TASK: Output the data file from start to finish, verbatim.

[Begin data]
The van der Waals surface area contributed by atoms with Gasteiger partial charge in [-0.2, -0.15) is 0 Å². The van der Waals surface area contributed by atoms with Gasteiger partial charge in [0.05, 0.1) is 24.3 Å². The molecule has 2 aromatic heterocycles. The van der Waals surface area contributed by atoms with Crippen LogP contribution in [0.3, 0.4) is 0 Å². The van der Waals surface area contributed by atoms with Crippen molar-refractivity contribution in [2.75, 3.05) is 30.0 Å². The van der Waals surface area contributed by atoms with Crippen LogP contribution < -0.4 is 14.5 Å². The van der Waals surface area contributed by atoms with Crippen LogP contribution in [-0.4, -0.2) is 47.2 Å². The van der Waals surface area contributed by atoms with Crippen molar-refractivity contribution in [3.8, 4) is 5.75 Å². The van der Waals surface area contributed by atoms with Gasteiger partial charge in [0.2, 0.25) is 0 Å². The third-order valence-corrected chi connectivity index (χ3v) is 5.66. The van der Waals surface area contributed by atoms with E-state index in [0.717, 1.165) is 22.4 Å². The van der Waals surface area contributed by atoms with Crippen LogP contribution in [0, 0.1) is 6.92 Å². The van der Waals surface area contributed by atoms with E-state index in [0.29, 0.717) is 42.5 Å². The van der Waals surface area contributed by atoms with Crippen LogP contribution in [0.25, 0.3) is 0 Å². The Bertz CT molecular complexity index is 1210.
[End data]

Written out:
The van der Waals surface area contributed by atoms with Gasteiger partial charge in [-0.2, -0.15) is 0 Å². The van der Waals surface area contributed by atoms with Gasteiger partial charge in [0.05, 0.1) is 24.3 Å². The molecule has 2 aromatic heterocycles. The van der Waals surface area contributed by atoms with Crippen LogP contribution in [0.3, 0.4) is 0 Å². The van der Waals surface area contributed by atoms with Crippen molar-refractivity contribution in [2.75, 3.05) is 30.0 Å². The van der Waals surface area contributed by atoms with Crippen LogP contribution < -0.4 is 14.5 Å². The van der Waals surface area contributed by atoms with Crippen LogP contribution in [-0.4, -0.2) is 47.2 Å². The van der Waals surface area contributed by atoms with Crippen molar-refractivity contribution in [3.8, 4) is 5.75 Å². The van der Waals surface area contributed by atoms with Gasteiger partial charge in [0.2, 0.25) is 0 Å². The third-order valence-corrected chi connectivity index (χ3v) is 5.66. The van der Waals surface area contributed by atoms with E-state index in [0.717, 1.165) is 22.4 Å². The van der Waals surface area contributed by atoms with Crippen LogP contribution in [0, 0.1) is 6.92 Å². The van der Waals surface area contributed by atoms with E-state index in [0.29, 0.717) is 42.5 Å². The van der Waals surface area contributed by atoms with Crippen LogP contribution in [0.25, 0.3) is 0 Å². The Bertz CT molecular complexity index is 1210.